A team of scientists in Japan used stem cells to engineer hair follicles that can actually grow back when they inevitably fall out.
One of the key components of natural hair growth is that it's cyclical: When you lose hair, new strands will grow in their place. The team of researchers from the RIKEN Center for Biosystems Dynamics Research seems to have found a way to actually bioengineer this cyclical growth, according to research published Wednesday in the journal Nature Scientific Reports. Assuming clinical experiments pan out, the research hints at a future treatment for baldness that yields naturally growing and regrowing hair.
"Our culture system establishes a method for cyclical regeneration of hair follicles from hair follicle stem cells," RIKEN scientist and project leader Takashi Tsuji said in a press release, "and will help make hair follicle regeneration therapy a reality in the near future."
The trick was to get the hair follicle stem cells to actually grow and start pumping out hair, a challenge that took 220 different recipes for mediums to treat the cells with and promote growth before they got it right.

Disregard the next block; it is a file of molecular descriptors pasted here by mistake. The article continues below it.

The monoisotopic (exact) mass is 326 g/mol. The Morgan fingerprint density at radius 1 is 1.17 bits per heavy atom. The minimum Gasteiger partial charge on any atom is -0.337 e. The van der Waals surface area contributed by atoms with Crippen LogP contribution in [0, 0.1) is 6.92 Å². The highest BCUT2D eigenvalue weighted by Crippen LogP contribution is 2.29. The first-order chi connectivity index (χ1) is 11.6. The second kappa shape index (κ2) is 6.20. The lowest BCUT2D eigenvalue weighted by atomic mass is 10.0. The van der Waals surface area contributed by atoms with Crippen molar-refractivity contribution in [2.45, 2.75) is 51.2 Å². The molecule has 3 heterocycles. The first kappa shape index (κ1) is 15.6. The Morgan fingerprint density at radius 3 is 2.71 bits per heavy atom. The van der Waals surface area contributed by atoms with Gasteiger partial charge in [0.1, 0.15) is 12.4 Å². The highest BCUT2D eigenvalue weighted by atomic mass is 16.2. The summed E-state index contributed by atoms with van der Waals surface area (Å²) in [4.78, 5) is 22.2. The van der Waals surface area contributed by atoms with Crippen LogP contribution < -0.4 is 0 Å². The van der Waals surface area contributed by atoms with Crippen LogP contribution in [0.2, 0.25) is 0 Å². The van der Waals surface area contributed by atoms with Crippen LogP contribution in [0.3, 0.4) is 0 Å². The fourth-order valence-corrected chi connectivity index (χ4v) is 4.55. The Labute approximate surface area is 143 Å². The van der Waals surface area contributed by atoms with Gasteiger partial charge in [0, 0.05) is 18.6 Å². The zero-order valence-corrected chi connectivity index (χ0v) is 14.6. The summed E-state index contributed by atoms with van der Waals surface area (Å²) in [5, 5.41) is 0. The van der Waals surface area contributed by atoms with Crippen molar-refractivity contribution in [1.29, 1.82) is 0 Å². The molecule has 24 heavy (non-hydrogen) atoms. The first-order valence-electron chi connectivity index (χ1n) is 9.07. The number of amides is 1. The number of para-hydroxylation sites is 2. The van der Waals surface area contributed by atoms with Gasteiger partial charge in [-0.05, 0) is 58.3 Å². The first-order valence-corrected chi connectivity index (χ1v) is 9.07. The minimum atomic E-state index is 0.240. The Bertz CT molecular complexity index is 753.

Most of the stem cell-derived follicles grown in the new medium — about 81 percent — were able to survive three or more hair cycles, which is the looping process of hair regrowth that can take several years. That's significantly better than follicles grown without the medium, 79 percent of which only survived for one cycle.
So far, all of the work on the project has been preclinical — the team used mouse fur and whiskers — but now the team is looking for partners to begin clinical trials for a hair restoration stem cell treatment.
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READ MORE: A recipe for cyclical regeneration of bioengineered hair [RIKEN Center for Biosystems Dynamics Research]
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